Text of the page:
EU drops plans to push up recycling rate to 70%. The back of an industrial estate in Romford, Essex. Photo: roadscum via Flickr.
Commission dumps eco-initiatives in 2015 work plan
16th December 2014
The European Commission has dropped measures to improve air quality and reduce waste from its work plan for 2015 - instead 'cutting red tape' and prioritizing 'jobs, growth, investment' at all costs.
This proposal is already nearly ten years overdue - we can't afford to wait another ten. Further delay will mean more people will die or be made seriously ill from heart attacks, strokes, cancer and asthma.
The European Commission today decided to delay vital action plans on tackling air pollution and using precious resources more carefully.
The changes are based on its Regulatory Fitness Programme, it said, "which seeks to cut red tape and remove regulatory burdens, contributing to an environment conducive to investment."
President Jean-Claude Juncker explained: "We are committed to driving change and to leading an EU that is bigger and more ambitious on big things, and smaller and more modest on small things."
And the environment, it seems, is one of the "small things" that can be shuffled off for another day - even though the proposed National Emissions Ceilings Directive (NEC Directive) would save an estimated 58,000 lives and €40 Billion per year.
Soon, a decade of delays - while people die
The air quality plans would return at a later date "as part of the legislative follow-up to the 2030 Energy and Climate Package", insisted the Commission.
But this is only adding delay to delay - the NEC Directive was originally expected in 2005 but then delayed because of the 2008 Climate and Energy Package, and did not appear until 2013. Now ClientEarth lawyer Alan Andrews fears a further delay of several years:
"It looks like Juncker has kicked this into the long grass. This proposal is already nearly ten years overdue - we can't afford to wait another ten. Further delay will mean more people will die or be made seriously ill from heart attacks, strokes, cancer and asthma.
"The UK government views environmental regulation as 'red tape' so has stood quietly by and let this happen. British MEPs of all political stripes have played a leading role in opposing Juncker's plans to scrap the proposal - it's time the government showed similar leadership."
Friends of the Earth Director Andy Atkins agrees: "These crucial plans should have been fast-tracked, not parked. Tens of thousands of people in Britain alone die prematurely each year from air pollution. Delaying the action that is desperately required will cost yet more lives."
Europe claims a proud history of protecting our health and environment, he added, "but recent decisions have put a huge dent in its green reputation."
Also dropped was a proposal to designate the heavily polluted Baltic Sea as a 'Nitrogen Oxide Emissions Control Area' on the grounds that "no foreseeeable agreement" would be reached.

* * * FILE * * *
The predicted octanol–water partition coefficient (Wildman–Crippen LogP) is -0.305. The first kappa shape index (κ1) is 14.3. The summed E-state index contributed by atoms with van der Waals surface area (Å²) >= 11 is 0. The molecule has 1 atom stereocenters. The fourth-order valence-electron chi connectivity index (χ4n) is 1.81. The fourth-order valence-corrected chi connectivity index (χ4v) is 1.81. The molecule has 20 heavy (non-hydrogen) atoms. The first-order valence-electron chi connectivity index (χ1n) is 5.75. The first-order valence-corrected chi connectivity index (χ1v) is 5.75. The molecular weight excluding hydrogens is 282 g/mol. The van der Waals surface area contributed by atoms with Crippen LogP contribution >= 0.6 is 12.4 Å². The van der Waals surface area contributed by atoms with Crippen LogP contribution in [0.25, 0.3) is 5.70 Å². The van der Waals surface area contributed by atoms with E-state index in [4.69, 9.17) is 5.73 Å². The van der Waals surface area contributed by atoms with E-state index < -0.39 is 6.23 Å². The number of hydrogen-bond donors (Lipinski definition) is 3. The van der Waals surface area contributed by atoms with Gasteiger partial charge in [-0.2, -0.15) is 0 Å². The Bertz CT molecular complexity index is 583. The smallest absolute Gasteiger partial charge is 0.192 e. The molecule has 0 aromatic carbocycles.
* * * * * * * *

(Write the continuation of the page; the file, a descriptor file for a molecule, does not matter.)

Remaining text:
Circular economy package - in a permanent loop?
Another major caualty is the 'Circular Economy Package' which would reduce waste by encouraging better design, re-use and recycling.
The Commission says that a "new, more ambitious proposal" on resource use would be submitted in 2015, while the driving rationale for its changes to the work programme is to focus all energies on "jobs, growth and investment".
However a letter from Ikea, Unilever, M&S, Kingfisher, and manufacturers' association EEF opposing the Commission's plans to ditch the package was published in the Daily Telegraph today.
The package, they wrote, "offers huge potential for job creation, resource security, environmental protection and economic growth in Britain and the rest of Europe and abandoning it would be short-sighted.
"There is a great deal of support for the package from many sectors, and the World Economic Forum has suggested that developing the circular economy would save $1 trillion a year."
According to the Impact Assessment of the Circular Economy Package, its full implentation - including an EU-wide increase in recycling rates to 70% - would create 580,000 new jobs.
Eleven member states plead to retain the package
The UK industrialists' letter urged UK ministers to "send a clear message to Jean-Claude Juncker, the President of the Commission, that the programme must be retained to protect the continent's environment, economy and competitiveness in the long term."
But their voice was not heard in government. The Commission's decision was taken despite 11 member states urging it not to withdraw the proposal - but the UK was not among them. "The silence from the UK government has been deafening", says Atkins.
Finally UK environment minister Dan Rogerson said this morning that the government supports the NEC Directive on air quality - but believes amendments are needed to make the 2030 targets "realistic".
Oliver Tickell edits The Ecologist.
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